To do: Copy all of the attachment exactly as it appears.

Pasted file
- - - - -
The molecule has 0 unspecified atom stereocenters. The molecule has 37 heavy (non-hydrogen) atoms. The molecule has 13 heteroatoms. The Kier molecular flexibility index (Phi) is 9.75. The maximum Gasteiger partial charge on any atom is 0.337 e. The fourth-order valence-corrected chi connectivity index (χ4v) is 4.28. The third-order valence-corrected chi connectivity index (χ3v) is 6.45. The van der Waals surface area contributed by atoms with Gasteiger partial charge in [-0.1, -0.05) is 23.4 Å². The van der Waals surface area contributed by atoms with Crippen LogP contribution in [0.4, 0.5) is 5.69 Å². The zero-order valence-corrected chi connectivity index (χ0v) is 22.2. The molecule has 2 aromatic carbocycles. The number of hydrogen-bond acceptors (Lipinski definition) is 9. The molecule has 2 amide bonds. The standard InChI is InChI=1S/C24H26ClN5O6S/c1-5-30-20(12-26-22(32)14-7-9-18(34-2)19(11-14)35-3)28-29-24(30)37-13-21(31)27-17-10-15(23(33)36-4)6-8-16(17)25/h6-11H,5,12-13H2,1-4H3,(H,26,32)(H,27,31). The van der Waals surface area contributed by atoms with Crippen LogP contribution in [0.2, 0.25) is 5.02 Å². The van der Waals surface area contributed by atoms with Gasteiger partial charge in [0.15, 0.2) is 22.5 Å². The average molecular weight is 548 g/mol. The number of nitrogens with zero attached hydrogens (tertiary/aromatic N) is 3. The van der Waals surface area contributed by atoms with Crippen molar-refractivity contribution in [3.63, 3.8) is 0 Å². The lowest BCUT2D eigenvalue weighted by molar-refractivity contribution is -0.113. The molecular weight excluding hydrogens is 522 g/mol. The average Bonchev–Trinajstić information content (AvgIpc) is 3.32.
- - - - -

The molecule has 0 unspecified atom stereocenters. The molecule has 37 heavy (non-hydrogen) atoms. The molecule has 13 heteroatoms. The Kier molecular flexibility index (Phi) is 9.75. The maximum Gasteiger partial charge on any atom is 0.337 e. The fourth-order valence-corrected chi connectivity index (χ4v) is 4.28. The third-order valence-corrected chi connectivity index (χ3v) is 6.45. The van der Waals surface area contributed by atoms with Gasteiger partial charge in [-0.1, -0.05) is 23.4 Å². The van der Waals surface area contributed by atoms with Crippen LogP contribution in [0.4, 0.5) is 5.69 Å². The zero-order valence-corrected chi connectivity index (χ0v) is 22.2. The molecule has 2 aromatic carbocycles. The number of hydrogen-bond acceptors (Lipinski definition) is 9. The molecule has 2 amide bonds. The standard InChI is InChI=1S/C24H26ClN5O6S/c1-5-30-20(12-26-22(32)14-7-9-18(34-2)19(11-14)35-3)28-29-24(30)37-13-21(31)27-17-10-15(23(33)36-4)6-8-16(17)25/h6-11H,5,12-13H2,1-4H3,(H,26,32)(H,27,31). The van der Waals surface area contributed by atoms with Crippen LogP contribution in [0.2, 0.25) is 5.02 Å². The van der Waals surface area contributed by atoms with Gasteiger partial charge in [0.15, 0.2) is 22.5 Å². The average molecular weight is 548 g/mol. The number of nitrogens with zero attached hydrogens (tertiary/aromatic N) is 3. The van der Waals surface area contributed by atoms with Crippen molar-refractivity contribution in [3.63, 3.8) is 0 Å². The lowest BCUT2D eigenvalue weighted by molar-refractivity contribution is -0.113. The molecular weight excluding hydrogens is 522 g/mol. The average Bonchev–Trinajstić information content (AvgIpc) is 3.32.